PORTO ALEGRE, Brazil — For the man who led South Korea’s defense during its journey to the World Cup semifinals in 2002, the performance of the team’s backline and goalkeeper against Algeria on Sunday must have been particularly hard to watch.
It seemed all too easy for Algeria, which scored three goals in the first 40 minutes.
“Ultimately, we lacked concentration, and we weren’t able to respond to the Algerian attack with intelligence,” said Hong Myung-Bo, who was a central defender in four South Korean World Cup squads and is now coach of the national team. “Right from the beginning, it was the defense that crumbled. It was not well organized.”
With a squad containing a sprinkling of players with experience in the best European leagues, South Korea has progressed past the group stage in two of the last three World Cups, reaching the semifinals as co-host in 2002 and the last 16 in 2010. The 4-2 loss Sunday means further progress this time looks unlikely from Group H.
Having drawn its opening match against Russia 1-1, the team must beat Belgium handily in its last game, and hope the result of Algeria-Russia also goes its way.
Algeria took the lead after striker Islam Slimani was able to collect a long ball and run unchallenged into the area. Two minutes later, keeper Jung Sung-ryong left his line to meet a corner but failed to collect, allowing Rafik Halliche a free header on goal.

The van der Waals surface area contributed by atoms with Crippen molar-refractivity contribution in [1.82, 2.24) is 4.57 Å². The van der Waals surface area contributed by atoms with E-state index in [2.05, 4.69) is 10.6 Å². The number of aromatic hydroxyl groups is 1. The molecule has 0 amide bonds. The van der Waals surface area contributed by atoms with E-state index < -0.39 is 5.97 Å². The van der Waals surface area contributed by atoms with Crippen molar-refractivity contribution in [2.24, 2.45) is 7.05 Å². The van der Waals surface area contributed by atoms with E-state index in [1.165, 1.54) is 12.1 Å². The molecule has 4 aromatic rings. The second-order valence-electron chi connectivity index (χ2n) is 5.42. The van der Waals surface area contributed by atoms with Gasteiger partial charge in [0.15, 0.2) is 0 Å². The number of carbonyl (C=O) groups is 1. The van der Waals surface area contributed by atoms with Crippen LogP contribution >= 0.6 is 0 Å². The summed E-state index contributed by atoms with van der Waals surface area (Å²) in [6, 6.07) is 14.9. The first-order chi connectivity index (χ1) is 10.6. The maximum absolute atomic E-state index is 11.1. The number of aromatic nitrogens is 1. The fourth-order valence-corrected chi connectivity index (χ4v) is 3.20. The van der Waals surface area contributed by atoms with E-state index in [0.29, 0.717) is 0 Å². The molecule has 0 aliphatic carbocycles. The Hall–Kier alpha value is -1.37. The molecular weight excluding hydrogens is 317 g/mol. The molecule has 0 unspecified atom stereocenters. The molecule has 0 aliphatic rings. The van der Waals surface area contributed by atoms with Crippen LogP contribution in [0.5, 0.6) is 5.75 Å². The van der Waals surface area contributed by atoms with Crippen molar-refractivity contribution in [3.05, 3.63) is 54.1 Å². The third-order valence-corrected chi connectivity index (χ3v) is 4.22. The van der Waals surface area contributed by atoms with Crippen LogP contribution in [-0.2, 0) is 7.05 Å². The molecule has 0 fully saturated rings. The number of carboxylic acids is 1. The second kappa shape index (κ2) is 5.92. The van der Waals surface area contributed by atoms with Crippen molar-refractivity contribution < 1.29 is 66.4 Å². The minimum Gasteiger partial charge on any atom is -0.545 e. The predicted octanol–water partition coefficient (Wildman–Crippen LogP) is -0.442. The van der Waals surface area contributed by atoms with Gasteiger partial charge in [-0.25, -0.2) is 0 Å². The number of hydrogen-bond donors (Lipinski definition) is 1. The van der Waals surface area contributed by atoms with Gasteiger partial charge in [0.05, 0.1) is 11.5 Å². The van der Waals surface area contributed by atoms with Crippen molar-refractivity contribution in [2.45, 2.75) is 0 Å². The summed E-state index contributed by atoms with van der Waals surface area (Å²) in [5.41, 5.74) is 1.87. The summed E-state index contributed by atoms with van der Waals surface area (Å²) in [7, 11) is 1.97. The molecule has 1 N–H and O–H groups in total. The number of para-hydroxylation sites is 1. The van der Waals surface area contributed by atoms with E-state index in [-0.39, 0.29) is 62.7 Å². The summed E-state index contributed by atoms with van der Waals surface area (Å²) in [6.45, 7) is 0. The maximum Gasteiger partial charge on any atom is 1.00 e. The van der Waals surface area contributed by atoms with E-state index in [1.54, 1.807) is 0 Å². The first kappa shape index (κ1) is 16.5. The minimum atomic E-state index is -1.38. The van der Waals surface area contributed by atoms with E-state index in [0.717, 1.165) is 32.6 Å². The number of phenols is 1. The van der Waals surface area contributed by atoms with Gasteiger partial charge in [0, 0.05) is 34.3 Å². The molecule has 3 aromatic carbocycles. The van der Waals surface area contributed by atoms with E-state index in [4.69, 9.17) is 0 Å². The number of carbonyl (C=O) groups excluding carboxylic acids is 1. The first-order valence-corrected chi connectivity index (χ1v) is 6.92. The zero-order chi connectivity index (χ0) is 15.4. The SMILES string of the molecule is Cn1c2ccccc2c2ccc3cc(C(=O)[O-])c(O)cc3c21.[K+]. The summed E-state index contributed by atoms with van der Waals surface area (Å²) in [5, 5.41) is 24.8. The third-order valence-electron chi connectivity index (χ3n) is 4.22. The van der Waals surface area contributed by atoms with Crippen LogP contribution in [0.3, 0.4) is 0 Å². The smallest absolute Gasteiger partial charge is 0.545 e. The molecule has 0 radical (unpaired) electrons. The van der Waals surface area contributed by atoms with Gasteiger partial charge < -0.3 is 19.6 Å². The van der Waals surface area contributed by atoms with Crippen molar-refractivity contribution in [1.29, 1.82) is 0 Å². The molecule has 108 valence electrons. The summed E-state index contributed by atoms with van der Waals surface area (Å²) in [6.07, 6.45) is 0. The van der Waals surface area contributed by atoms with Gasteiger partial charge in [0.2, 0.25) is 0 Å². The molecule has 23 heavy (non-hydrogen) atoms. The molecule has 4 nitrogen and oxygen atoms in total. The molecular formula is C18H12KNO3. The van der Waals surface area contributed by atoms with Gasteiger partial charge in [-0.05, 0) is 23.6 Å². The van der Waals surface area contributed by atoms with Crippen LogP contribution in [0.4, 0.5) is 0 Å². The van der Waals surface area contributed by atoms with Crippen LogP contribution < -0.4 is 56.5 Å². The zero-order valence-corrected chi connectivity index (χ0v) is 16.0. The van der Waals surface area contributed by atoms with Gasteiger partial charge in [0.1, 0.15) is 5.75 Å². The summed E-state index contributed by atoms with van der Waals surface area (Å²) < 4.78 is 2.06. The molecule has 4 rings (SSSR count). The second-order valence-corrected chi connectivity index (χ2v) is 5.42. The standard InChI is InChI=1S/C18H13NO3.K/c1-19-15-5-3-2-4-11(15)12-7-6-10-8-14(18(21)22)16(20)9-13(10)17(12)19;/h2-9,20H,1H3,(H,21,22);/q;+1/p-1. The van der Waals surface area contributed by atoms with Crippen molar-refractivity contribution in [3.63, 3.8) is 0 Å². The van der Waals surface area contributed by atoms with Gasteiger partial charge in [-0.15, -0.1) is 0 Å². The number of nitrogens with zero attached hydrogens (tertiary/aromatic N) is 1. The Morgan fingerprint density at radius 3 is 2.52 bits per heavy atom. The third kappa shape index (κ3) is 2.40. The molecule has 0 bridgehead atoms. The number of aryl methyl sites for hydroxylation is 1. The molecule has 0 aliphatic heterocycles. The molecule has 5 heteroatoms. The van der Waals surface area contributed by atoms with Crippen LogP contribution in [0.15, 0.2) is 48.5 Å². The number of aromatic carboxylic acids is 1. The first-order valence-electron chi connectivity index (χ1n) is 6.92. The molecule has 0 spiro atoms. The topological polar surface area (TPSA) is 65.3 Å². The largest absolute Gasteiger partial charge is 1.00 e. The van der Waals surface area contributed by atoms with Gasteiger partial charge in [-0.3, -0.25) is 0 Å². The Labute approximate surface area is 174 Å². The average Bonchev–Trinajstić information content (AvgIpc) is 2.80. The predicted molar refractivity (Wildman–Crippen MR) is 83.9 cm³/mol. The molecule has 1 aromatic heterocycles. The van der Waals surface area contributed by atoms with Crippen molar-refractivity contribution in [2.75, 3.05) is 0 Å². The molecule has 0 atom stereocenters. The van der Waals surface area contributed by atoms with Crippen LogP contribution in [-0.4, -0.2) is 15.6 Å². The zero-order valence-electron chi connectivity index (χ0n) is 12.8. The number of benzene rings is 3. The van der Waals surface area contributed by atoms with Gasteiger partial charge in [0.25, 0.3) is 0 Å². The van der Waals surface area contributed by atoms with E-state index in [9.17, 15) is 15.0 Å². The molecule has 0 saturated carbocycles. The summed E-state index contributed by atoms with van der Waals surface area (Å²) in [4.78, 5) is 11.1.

On 38 minutes, another long ball was met by Slimani on the left. He pulled it back to unmarked Abdelmoumene Djabout, who side-footed first time past Jung.
In the second half, Slimani and Yacini Brahimi sliced the defense apart with a quick passing exchange before Algeria notched its fourth.
The defense wasn’t the only weak point in the South Korean game. The midfield struggled to keep possession during the first half and was well contained when it sought to move the ball forward. The Korean statistics at halftime were especially damming: not one shot on goal.
After pulling a goal back soon after the interval, Hong took off Park Chu-young, the former star of South Korean football who failed to shine at Arsenal, and replaced him with Kim Shin-wook. But that had little impact on the outcome.
Hong, regarded as one of Asia’s greatest players, apologized to the fans in the stadium and took responsibility for the poor showing.
“Everything that we did during our preparation for the match was done on my direction. I think our players did their best until the end,” he said. “We still have a match left. We have to bounce back quickly and get ready for that next one.”